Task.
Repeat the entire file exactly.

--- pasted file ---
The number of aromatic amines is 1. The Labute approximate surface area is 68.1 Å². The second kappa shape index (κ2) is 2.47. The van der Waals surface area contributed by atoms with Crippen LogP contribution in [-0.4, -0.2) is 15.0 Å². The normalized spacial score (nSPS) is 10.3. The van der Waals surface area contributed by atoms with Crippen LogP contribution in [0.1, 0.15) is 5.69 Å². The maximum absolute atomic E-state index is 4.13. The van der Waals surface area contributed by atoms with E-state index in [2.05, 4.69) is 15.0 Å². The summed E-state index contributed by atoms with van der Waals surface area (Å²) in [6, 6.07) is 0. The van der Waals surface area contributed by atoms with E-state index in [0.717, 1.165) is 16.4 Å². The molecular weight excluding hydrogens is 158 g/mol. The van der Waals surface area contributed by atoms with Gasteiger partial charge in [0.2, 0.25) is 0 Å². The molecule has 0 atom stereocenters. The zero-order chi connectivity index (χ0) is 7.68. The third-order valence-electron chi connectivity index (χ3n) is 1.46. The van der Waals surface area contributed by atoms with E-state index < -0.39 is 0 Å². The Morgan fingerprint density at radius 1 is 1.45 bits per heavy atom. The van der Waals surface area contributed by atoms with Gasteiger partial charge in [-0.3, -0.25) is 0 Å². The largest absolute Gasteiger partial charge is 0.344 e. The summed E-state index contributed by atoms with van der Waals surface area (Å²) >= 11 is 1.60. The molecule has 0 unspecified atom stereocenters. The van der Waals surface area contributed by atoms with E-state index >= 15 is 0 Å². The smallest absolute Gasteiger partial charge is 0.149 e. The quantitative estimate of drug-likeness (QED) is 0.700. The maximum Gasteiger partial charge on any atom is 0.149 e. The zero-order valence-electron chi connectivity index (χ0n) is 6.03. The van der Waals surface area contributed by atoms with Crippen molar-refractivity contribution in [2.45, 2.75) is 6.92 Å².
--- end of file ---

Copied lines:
The number of aromatic amines is 1. The Labute approximate surface area is 68.1 Å². The second kappa shape index (κ2) is 2.47. The van der Waals surface area contributed by atoms with Crippen LogP contribution in [-0.4, -0.2) is 15.0 Å². The normalized spacial score (nSPS) is 10.3. The van der Waals surface area contributed by atoms with Crippen LogP contribution in [0.1, 0.15) is 5.69 Å². The maximum absolute atomic E-state index is 4.13. The van der Waals surface area contributed by atoms with E-state index in [2.05, 4.69) is 15.0 Å². The summed E-state index contributed by atoms with van der Waals surface area (Å²) in [6, 6.07) is 0. The van der Waals surface area contributed by atoms with E-state index in [0.717, 1.165) is 16.4 Å². The molecular weight excluding hydrogens is 158 g/mol. The van der Waals surface area contributed by atoms with Gasteiger partial charge in [0.2, 0.25) is 0 Å². The molecule has 0 atom stereocenters. The zero-order chi connectivity index (χ0) is 7.68. The third-order valence-electron chi connectivity index (χ3n) is 1.46. The van der Waals surface area contributed by atoms with E-state index < -0.39 is 0 Å². The Morgan fingerprint density at radius 1 is 1.45 bits per heavy atom. The van der Waals surface area contributed by atoms with Gasteiger partial charge in [-0.3, -0.25) is 0 Å². The largest absolute Gasteiger partial charge is 0.344 e. The summed E-state index contributed by atoms with van der Waals surface area (Å²) >= 11 is 1.60. The molecule has 0 unspecified atom stereocenters. The van der Waals surface area contributed by atoms with E-state index >= 15 is 0 Å². The smallest absolute Gasteiger partial charge is 0.149 e. The quantitative estimate of drug-likeness (QED) is 0.700. The maximum Gasteiger partial charge on any atom is 0.149 e. The zero-order valence-electron chi connectivity index (χ0n) is 6.03. The van der Waals surface area contributed by atoms with Crippen molar-refractivity contribution in [2.45, 2.75) is 6.92 Å².